Martin Collins, concluding his series "God's Perseverance with the Saints," focuses on Christ's desire that all His disciples have unity and love. The unity He appeals for is not organizational unity, but unity within the divine nature, exampled in the unity between the Father and the Son. This unity operationally defines a family rather than a corporate unity, with a common Christian experience binding those He has called into an interdependent relationship where everyone serves each other with God-provided spiritual gifts. Christ, through His life-sacrifice while we were yet enslaved to sin, provides the model of love for us. We need to bring our highly flawed love to the infinitely-perfected level of agape love demonstrated by our Elder Brother. We must love our brethren even in their flawed state because God requires them to love us in our flawed state. We demonstrate this agape love when we 1) listen to one another, 2) share with one another, and 3) serve one another. Jesus set the standard for this kind of service as He washed the feet of His disciples the night Judas betrayed Him. If the world cannot see this perfected love demonstrated in us, we are seriously missing the mark.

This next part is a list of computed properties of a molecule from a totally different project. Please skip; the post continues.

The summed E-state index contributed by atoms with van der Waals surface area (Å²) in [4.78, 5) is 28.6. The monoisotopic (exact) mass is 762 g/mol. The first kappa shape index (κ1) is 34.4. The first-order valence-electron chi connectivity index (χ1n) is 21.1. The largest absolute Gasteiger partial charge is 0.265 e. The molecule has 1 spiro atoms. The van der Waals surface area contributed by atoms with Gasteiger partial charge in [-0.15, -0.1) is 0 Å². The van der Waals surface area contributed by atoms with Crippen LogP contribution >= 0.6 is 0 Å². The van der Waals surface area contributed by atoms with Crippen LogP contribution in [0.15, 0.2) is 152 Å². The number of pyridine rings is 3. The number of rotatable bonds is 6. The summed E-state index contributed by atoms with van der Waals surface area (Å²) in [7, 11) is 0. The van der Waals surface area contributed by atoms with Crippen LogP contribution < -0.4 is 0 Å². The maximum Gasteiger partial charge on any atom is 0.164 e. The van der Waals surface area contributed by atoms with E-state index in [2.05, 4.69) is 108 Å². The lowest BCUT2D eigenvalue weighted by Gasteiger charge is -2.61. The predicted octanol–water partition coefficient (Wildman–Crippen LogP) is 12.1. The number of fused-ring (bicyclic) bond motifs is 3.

Martin Collins, reflecting on an article by Dave Berry, who suggests that the Post-Truth, fake news norm has created a milieu where people appear to be hallucinating, warns God's called-out ones against feeling the same kind of frustration as the rest of society as we become immersed in negative and false news. If we accept our Elder Brother Jesus Christ's invitation to be protected by His name, becoming an Ambassador of the Sovereign of the universe, we can rise above the swamp of negativism and evil which threatens to envelop us. Because our citizenship is in heaven, we are members of God's family, metaphorically a component of God's Temple and a constituent of the Kingdom of God. In the current world, we are sojourners, pilgrims, aliens, and ambassadors, living among, yet separate from, the peoples of this present world. Our loyalty must be to the family to which we are called—the blood of Christ's sacrifice being thicker than water. We cannot be half-hearted Christians, attempting to take the narrow and broad way simultaneously. If we are not sure we are really committed to our calling, we should consider: (1.) Do we feel that we are an outsider when we are with our brethren? (2.) Do we feel more comfortable in "wordly" social contexts? (3.) Do we understand the argot of the Church family or does it seem foreign to us? (4.) Do we understand the subjects discussed and feel prepared to take part in the discussion or does everything seem like its in secret code? (5.) Are we in on the mysteries of the fellowship, or do we feel clueless? (6.) Do we feel comfortable with the laws of our fellowship or do they seem a burden? (7.) Do we have a spiritual birth certificate—God's Holy Spirit—that we carefully guard? If we are led by God's Spirit, having the spirit of adoption, we are the children of God and ambassadors of Jesus Christ.